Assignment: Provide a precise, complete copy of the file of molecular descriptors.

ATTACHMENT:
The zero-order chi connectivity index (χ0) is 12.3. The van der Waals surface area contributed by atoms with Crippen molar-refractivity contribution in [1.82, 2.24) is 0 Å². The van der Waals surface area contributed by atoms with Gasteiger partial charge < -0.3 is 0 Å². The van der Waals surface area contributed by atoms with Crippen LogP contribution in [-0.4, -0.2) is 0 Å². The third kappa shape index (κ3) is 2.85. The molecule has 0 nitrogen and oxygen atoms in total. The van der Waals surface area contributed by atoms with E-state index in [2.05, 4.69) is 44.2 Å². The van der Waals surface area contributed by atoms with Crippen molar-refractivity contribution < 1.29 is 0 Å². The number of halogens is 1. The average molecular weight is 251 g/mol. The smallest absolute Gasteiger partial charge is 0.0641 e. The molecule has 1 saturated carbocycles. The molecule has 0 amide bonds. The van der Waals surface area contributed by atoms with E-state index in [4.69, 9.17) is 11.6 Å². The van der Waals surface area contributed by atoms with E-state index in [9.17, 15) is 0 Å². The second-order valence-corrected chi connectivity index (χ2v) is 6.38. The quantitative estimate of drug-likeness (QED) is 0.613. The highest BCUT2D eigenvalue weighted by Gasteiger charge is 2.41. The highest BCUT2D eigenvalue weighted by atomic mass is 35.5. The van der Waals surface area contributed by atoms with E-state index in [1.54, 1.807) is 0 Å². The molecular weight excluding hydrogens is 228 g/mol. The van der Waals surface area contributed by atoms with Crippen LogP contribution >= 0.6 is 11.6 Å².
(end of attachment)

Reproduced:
The zero-order chi connectivity index (χ0) is 12.3. The van der Waals surface area contributed by atoms with Crippen molar-refractivity contribution in [1.82, 2.24) is 0 Å². The van der Waals surface area contributed by atoms with Gasteiger partial charge < -0.3 is 0 Å². The van der Waals surface area contributed by atoms with Crippen LogP contribution in [-0.4, -0.2) is 0 Å². The third kappa shape index (κ3) is 2.85. The molecule has 0 nitrogen and oxygen atoms in total. The van der Waals surface area contributed by atoms with E-state index in [2.05, 4.69) is 44.2 Å². The van der Waals surface area contributed by atoms with Crippen molar-refractivity contribution < 1.29 is 0 Å². The number of halogens is 1. The average molecular weight is 251 g/mol. The smallest absolute Gasteiger partial charge is 0.0641 e. The molecule has 1 saturated carbocycles. The molecule has 0 amide bonds. The van der Waals surface area contributed by atoms with E-state index in [4.69, 9.17) is 11.6 Å². The van der Waals surface area contributed by atoms with E-state index in [9.17, 15) is 0 Å². The second-order valence-corrected chi connectivity index (χ2v) is 6.38. The quantitative estimate of drug-likeness (QED) is 0.613. The highest BCUT2D eigenvalue weighted by Gasteiger charge is 2.41. The highest BCUT2D eigenvalue weighted by atomic mass is 35.5. The van der Waals surface area contributed by atoms with E-state index in [1.54, 1.807) is 0 Å². The molecular weight excluding hydrogens is 228 g/mol. The van der Waals surface area contributed by atoms with Crippen LogP contribution >= 0.6 is 11.6 Å².